<tr aria-label="First pin."       ><th>1</th> <td class="gpio" title="Digital data output">Data</td></tr>
                <tr aria-label="Second pin."      ><th>2</th> <td class="ground" title="Ground">Ground</td></tr>
                <tr aria-label="Third pin."       ><th>3</th> <td class="power" title="Voltage">VCC</td></tr>

    Note this has pin classes, which colour them differently. I’ve used the classes gpio, ground and power. These are defined in the css file. I’ve also added a title to each pin, which will show up when you hover over the pin.

  6. There will be too many columns in the pin table, for optional parts of the PIcoW pinout. We can reduce the table heading to the two columns:


These aren’t needed for making the card I did, but these optional steps make the page usable on the web.

  1. Change the title to “Waveshare Encoder” - optional step. Everywhere it says “Raspberry Pi Pico W” change it to “Waveshare Encoder”.
  2. We also don’t need the navigation bars at the top. You can optionally remove this. It’s the section that starts with <nav class="nojs" id="nav"> and ends with </nav>.

You can then load this page into your browser. You can see the complete code at

Making the pinout for the other sensors

I repeated this process for the other sensors and boards. This led me to get screenshots of each. Note that sometimes I remove the right pins instead of the left pins, depending on the orientation of the device image.

Screenshot of the Cytron Maker Line Sensor pinout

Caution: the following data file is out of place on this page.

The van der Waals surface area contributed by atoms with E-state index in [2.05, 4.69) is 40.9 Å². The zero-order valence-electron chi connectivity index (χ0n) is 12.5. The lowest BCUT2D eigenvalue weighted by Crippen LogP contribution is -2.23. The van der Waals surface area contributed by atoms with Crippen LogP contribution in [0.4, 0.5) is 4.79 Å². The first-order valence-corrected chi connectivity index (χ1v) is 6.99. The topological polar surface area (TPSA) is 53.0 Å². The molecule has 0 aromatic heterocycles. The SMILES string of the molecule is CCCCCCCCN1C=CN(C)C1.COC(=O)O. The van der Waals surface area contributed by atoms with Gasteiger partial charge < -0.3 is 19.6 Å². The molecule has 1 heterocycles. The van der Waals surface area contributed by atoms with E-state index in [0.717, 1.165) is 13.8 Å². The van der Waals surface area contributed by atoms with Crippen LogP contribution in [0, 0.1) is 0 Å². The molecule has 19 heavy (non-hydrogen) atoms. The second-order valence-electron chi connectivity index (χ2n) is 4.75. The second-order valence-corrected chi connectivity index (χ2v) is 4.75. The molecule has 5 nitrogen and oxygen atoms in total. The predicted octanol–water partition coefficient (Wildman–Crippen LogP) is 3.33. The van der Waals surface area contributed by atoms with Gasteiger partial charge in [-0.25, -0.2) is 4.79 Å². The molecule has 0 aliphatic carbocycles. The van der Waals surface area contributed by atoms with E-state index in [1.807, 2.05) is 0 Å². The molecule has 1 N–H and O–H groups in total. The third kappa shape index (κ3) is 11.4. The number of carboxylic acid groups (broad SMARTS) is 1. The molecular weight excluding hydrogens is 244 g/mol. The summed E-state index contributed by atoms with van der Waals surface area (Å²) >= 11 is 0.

Screenshot of the RWCL-1601 Ultrasonic Distance Sensor pinout

I didn’t create one for the motor controller, and used the data sheet diagram for now, but I may come back to this.

Altering the Pico Pinout

I then took a copy of the picow.html file, and called it picow-coder-dojo-wiring.html. This I would use to add specific pinouts for the dojo robot. I wanted to have colours specific for the distance sensor, line sensor and encoder inputs. So I created a dojo.css file with a new set of classes for these, derived from the way classes were in the pinout.css file:

.distance    {background-color: #268bd233;border-color: #268bd2;}
.encoder    {background-color: #d3368233;border-color: #d33682;}
.line   {background-color: #6c71c433;border-color: #6c71c4;}

.labels tr:hover .distance    {background-color: #3ba6f166;}
.labels tr:hover .encoder    {background-color: #f34f9f66;}
.labels tr:hover .line   {background-color: #8d91e666;}

Handy tip: I used the colour picker built into VSCode for these.

In the HTML file, I again removed the nojs nav, as this robot does not use I2C, SPI or UART functionality. This made the file simpler. I also reduced the table headings to just the following columns:


The Other column is for how they will be used in the Dojo robot. I suggest keeping the pins the same for the fleet, since it makes the sheets easier for the Ninja;s and mentors to use. For the pins, I removed any pin designations other than the basic GPIO/Power, then added the functionality I’d assigned for the Dojo. For example, the motor pins on the left use the existing PWM class:

            <tr aria-label="First pin."       ><th>1</th> <td class="gpio">GP0</td><td class="pwm">Motor L 1</td></tr>